There is a lot you can do to print a b/w negative that is technically flawed. With b/w negs, you have the capability to make extreme manipulations fairly easily, and without having to have a ton of technical skill or experience. That is what is meant by "latitude" when used in a general sense. It's the ability to make use of something that is not ideal by way of various manipulative tools in the darkroom.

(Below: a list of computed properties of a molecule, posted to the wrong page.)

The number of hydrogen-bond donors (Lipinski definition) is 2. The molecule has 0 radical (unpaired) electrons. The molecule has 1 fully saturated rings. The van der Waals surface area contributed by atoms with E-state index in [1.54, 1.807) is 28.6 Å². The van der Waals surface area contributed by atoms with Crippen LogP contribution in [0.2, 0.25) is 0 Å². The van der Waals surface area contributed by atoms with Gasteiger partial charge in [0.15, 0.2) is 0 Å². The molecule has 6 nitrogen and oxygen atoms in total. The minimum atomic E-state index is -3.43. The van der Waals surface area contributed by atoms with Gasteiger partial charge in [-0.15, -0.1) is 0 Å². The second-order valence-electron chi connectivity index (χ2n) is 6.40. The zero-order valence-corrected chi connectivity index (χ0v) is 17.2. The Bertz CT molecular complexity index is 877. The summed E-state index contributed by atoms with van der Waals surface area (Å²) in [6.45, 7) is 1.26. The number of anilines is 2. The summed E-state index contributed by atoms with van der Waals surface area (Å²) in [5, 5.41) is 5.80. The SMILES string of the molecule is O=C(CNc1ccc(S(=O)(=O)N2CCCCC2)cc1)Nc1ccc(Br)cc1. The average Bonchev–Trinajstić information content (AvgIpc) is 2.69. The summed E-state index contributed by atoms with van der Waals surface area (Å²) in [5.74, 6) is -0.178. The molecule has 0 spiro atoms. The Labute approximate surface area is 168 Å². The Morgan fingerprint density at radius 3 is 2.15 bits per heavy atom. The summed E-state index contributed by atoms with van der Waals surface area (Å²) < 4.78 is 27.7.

In b/w, there are endless options in developing and printing, unlike with other processes. As far as exposure latitude specifically, and the ability to capture a wide brightness range on the film, I think color negs are superior. But you can do so much more, and so much more easily, in b/w developing and printing than you can with color developing and printing, so it is generally seen as the "easier" medium to work with.